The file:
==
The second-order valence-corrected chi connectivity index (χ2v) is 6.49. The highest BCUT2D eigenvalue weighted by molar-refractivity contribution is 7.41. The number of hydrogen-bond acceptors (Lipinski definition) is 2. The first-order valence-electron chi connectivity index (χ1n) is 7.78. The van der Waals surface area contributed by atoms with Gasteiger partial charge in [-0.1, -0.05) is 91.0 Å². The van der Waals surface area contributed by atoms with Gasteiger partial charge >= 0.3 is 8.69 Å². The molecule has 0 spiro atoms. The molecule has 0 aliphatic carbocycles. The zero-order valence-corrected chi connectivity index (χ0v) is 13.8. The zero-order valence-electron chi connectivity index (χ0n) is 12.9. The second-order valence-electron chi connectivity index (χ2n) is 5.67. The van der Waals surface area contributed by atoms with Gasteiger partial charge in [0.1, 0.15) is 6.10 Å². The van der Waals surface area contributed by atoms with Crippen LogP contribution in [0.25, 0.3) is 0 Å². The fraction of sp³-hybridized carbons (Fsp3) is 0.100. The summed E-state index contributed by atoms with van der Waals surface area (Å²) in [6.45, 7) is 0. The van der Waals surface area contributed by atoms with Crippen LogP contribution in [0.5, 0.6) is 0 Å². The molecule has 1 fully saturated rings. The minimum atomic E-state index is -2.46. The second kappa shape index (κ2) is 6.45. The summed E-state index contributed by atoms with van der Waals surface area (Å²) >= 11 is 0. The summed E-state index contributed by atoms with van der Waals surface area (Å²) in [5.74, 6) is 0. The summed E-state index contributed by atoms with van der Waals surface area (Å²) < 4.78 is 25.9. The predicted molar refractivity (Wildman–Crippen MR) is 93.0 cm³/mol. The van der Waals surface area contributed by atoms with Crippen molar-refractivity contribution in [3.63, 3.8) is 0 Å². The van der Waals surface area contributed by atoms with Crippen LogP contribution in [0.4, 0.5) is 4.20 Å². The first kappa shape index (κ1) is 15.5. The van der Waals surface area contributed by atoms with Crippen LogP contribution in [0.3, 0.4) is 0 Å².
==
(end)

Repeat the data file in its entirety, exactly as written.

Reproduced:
The second-order valence-corrected chi connectivity index (χ2v) is 6.49. The highest BCUT2D eigenvalue weighted by molar-refractivity contribution is 7.41. The number of hydrogen-bond acceptors (Lipinski definition) is 2. The first-order valence-electron chi connectivity index (χ1n) is 7.78. The van der Waals surface area contributed by atoms with Gasteiger partial charge in [-0.1, -0.05) is 91.0 Å². The van der Waals surface area contributed by atoms with Gasteiger partial charge >= 0.3 is 8.69 Å². The molecule has 0 spiro atoms. The molecule has 0 aliphatic carbocycles. The zero-order valence-corrected chi connectivity index (χ0v) is 13.8. The zero-order valence-electron chi connectivity index (χ0n) is 12.9. The second-order valence-electron chi connectivity index (χ2n) is 5.67. The van der Waals surface area contributed by atoms with Gasteiger partial charge in [0.1, 0.15) is 6.10 Å². The van der Waals surface area contributed by atoms with Crippen LogP contribution in [0.25, 0.3) is 0 Å². The fraction of sp³-hybridized carbons (Fsp3) is 0.100. The summed E-state index contributed by atoms with van der Waals surface area (Å²) in [6.45, 7) is 0. The van der Waals surface area contributed by atoms with Crippen LogP contribution in [0.5, 0.6) is 0 Å². The molecule has 1 fully saturated rings. The minimum atomic E-state index is -2.46. The second kappa shape index (κ2) is 6.45. The summed E-state index contributed by atoms with van der Waals surface area (Å²) >= 11 is 0. The summed E-state index contributed by atoms with van der Waals surface area (Å²) in [5.74, 6) is 0. The summed E-state index contributed by atoms with van der Waals surface area (Å²) < 4.78 is 25.9. The predicted molar refractivity (Wildman–Crippen MR) is 93.0 cm³/mol. The van der Waals surface area contributed by atoms with Crippen molar-refractivity contribution in [3.63, 3.8) is 0 Å². The van der Waals surface area contributed by atoms with Crippen LogP contribution in [0.4, 0.5) is 4.20 Å². The first kappa shape index (κ1) is 15.5. The van der Waals surface area contributed by atoms with Crippen LogP contribution in [0.3, 0.4) is 0 Å².